First: Information is free, wisdom is earned
Information is free and ubiquitous today. People don’t ask one another about how to do something. People simply go to the web and check the collective to see what the consensus is regarding to how to deal with planting a garden too how to install proper molding in their living room.
The same is true for martial arts. But there is a difference and it is based on centuries old education method called the trades. In the trades a person enters a chosen trade as an apprentice, moves to journeyman and finally master. Look for a resurgence of the trades’ attitude, an attitude of applied skills, and artisanship.
This attitude will
spread across society in general, but be re-discovered in the martial arts specifically. The web is no replacement for learning a skill from a master. Do you want a Doorman / Bouncer for your bar, who has 5 years of experience, or 5 years of reading about it on the web?
The wisdom of martial arts training, must be earned, and its value is becoming more important every day.
Second: People will seek conscious disconnect, and a reconnection to themselves
People will connect electronically when they want to connect. People know the difference between being on camera and having their location tracked by Google and government agencies. Martial arts provides many things but in this instance Martial Arts provides a clear and direct electronic disconnect. You must leave your external connectivity behind when you train in martial arts. Cell phone, put away, off, and focus on the visceral truth of not getting hit or thrown by your partner. Here is a news broadcast on what people are doing to disconnect: http://goo.gl/1XFNWr
Third: People will reconnect with the idea that they are their own first, best protection
As rules and regulations burden law enforcement (see Seattle Police Sue to Stop New Limits on Force: http://goo.gl/gRq8Zg) people will begin to understand that even though the police systems are the most advanced the world has ever known, people have always been on their own when it comes to violence. Violence happens faster, shorter, and stronger than most people expect and certainly before a first responder can arrive.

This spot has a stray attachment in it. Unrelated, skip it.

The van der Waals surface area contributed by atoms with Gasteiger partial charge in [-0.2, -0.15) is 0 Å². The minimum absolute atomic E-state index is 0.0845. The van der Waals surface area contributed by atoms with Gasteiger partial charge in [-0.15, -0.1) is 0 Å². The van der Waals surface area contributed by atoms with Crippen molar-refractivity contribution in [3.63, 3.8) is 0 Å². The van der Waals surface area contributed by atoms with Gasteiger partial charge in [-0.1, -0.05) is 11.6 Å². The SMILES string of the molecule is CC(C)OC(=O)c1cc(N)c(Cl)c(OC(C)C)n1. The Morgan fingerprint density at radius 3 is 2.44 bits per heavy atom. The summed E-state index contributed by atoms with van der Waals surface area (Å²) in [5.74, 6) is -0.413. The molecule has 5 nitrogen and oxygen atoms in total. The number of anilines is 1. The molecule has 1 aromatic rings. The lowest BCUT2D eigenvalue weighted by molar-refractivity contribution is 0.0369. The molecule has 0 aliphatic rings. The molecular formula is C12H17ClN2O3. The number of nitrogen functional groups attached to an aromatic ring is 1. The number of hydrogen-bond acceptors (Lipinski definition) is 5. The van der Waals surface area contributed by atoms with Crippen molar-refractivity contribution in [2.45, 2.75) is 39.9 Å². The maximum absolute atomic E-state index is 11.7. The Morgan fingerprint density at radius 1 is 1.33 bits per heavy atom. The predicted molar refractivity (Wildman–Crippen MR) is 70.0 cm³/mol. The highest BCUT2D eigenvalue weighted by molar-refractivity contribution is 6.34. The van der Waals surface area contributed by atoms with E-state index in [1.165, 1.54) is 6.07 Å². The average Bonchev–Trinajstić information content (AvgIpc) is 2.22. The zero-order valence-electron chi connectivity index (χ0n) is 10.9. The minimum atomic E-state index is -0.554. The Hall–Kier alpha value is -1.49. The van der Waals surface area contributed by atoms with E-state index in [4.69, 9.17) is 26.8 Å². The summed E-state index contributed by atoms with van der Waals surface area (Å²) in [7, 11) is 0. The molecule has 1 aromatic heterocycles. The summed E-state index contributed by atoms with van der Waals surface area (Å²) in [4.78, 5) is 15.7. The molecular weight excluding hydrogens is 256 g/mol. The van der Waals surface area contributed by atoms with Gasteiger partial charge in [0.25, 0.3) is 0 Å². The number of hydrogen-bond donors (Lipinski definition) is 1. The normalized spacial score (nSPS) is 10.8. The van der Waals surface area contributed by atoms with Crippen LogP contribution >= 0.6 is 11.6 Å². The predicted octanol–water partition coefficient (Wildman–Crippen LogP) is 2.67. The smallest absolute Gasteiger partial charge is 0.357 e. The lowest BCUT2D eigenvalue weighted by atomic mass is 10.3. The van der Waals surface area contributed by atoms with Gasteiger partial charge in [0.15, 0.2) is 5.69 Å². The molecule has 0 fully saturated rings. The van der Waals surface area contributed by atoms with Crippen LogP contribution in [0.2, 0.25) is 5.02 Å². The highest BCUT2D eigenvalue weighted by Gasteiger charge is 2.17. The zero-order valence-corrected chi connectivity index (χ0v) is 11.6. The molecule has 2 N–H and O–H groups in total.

Look for people to appreciate public safety, but be responsible to and for themselves when it comes to personal safety. Look for people to reject the taught idea of victimhood via martial arts training. Go to Min. 1.33 to see how Korean grocers handle the looting that took place during the 1992 L.A. Riots: http://goo.gl/N6D6wD
Fourth: Personal action trumps agency action every time
The old adage that it is better to ask forgiveness than to ask permission, no longer applies. Government and business alike are making rules that cover themselves in the case of a lawsuit. These litigious rules and regulations are often ill founded when dealing with the safety of the individual.
An example of this is a councilor from the Seattle Public School system. She showed me the techniques that she was to employ in regard to a violent situation with a student. She, having been raised in a tough neighborhood of Detroit Michigan was questioning the validity of what she was being taught – she knew instinctively and from experience what she was taught would not work in a self defense situation. In the scenario she presented she was un-armed and she faced a student armed with a pair of scissors. The skill set she was to use in this instance would be challenging for me to employ, with some 35 years of experience and training. The technique had all the trappings of a policy that was designed to cover liability and not safety.
People know these policies are not designed for their safety and well being, these policies are designed for lawsuit protection. People also know that they are damned if they do and damned if they don’t. So people will choose personal safety over policy and martial arts is a path to answering this need. 7-11 Worker Fired for Fighting Back against Robber: http://goo.gl/krNXdb
Fifth: We need less violence not more
Agreed. But it comes down to world view. If you believe that people are by nature good, then you assume that they will act in good ways when in power or in the most mundane activities of life. This world construct is based around the assumption of good will, and relegates evil to the small back benches of life.
If you believe that people are at best neutral and goodness is a learned behavior, well a system of checks and balances at the governmental levels and personal levels are needed. It is all about world view. Learning martial arts actually brings discipline and thought to not only the acts learned on the floor of the training hall, but how it flows into other parts of life. Martial arts brings a continuity of understanding, regarding goals, violence, confidence, and responsibility to one’s self and those around the practitioner. Martial arts are a way to a less violence society, and if needed a personal means of superseding policies designed to protect the pocket over the person.
Kris Wilder, is a martial artist from Seattle Washington, the owner and head instructor at West Seattle Karate Academy, he has written some ten books on martial arts, and leadership. Kris travels internationally giving seminars on martial arts. He is also a member of Order of St. Francis.